The Sower (Sower with Setting Sun), 1888
The artist that Vincent van Gogh admired most in the world was Jean-François Millet, a French painter of peasant life. One of Millet’s most famous works is The Sower (1850), a large-scaled, vertical image of a striding peasant sowing seeds. Coming to the work three decades later, Vincent identified with the hard-working laborer, and ascribed a religious meaning to the subject, reading in Millet’s figure the idea of sowing God’s word. Throughout his career, he would make numerous sketches and paintings inspired by The Sower and other works by the French artist.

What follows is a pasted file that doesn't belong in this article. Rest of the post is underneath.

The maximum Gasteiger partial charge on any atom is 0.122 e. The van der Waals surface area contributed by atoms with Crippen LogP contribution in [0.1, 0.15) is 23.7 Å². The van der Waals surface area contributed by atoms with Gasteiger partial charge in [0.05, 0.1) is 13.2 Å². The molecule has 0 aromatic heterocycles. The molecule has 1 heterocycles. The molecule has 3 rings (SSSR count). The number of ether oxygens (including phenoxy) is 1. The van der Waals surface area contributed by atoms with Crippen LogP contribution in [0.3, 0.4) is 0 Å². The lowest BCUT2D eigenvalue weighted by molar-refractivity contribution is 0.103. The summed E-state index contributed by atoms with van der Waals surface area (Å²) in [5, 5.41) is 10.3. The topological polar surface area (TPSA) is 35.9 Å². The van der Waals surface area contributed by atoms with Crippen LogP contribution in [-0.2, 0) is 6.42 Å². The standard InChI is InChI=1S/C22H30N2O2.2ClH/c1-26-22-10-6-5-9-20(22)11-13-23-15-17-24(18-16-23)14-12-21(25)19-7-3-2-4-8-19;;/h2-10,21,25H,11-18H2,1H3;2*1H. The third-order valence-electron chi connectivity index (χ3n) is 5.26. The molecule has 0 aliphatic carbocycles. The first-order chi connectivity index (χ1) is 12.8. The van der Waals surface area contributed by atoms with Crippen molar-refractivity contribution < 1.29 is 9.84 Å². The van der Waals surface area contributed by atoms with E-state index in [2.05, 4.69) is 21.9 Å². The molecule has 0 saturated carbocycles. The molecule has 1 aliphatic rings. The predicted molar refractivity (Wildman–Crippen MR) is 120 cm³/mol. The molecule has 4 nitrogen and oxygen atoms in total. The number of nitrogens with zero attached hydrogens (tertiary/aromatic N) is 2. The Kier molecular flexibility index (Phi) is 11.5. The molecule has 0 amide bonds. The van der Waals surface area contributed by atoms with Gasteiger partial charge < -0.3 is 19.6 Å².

In The Sower (Sower with Setting Sun), Millet’s vertical orientation and naturalistic approach has been replaced by Van Gogh’s Expressionist style and broader sensibility. Under the high horizon and golden sky, the sower is now a more modest part of the composition. The painting is suffused with light; large areas of glowing yellow and orange are juxtaposed and interlaced with shadowy blue-violets. The thick, tactile brushwork suggests the earthy grit and texture of the wheat fields, along with the almost velvet softness of the twilight hour.
Made after Van Gogh’s move to Arles, the expansive landscape seems to embody a celebration of the sun’s eternal radiance and Vincent’s renewal as an artist. At the center of the painting, almost like an icon, the sun watches over the cycles of the day, of the seasons, and of life. Even as it is setting, the incandescent yellow orb remains the hero of the picture.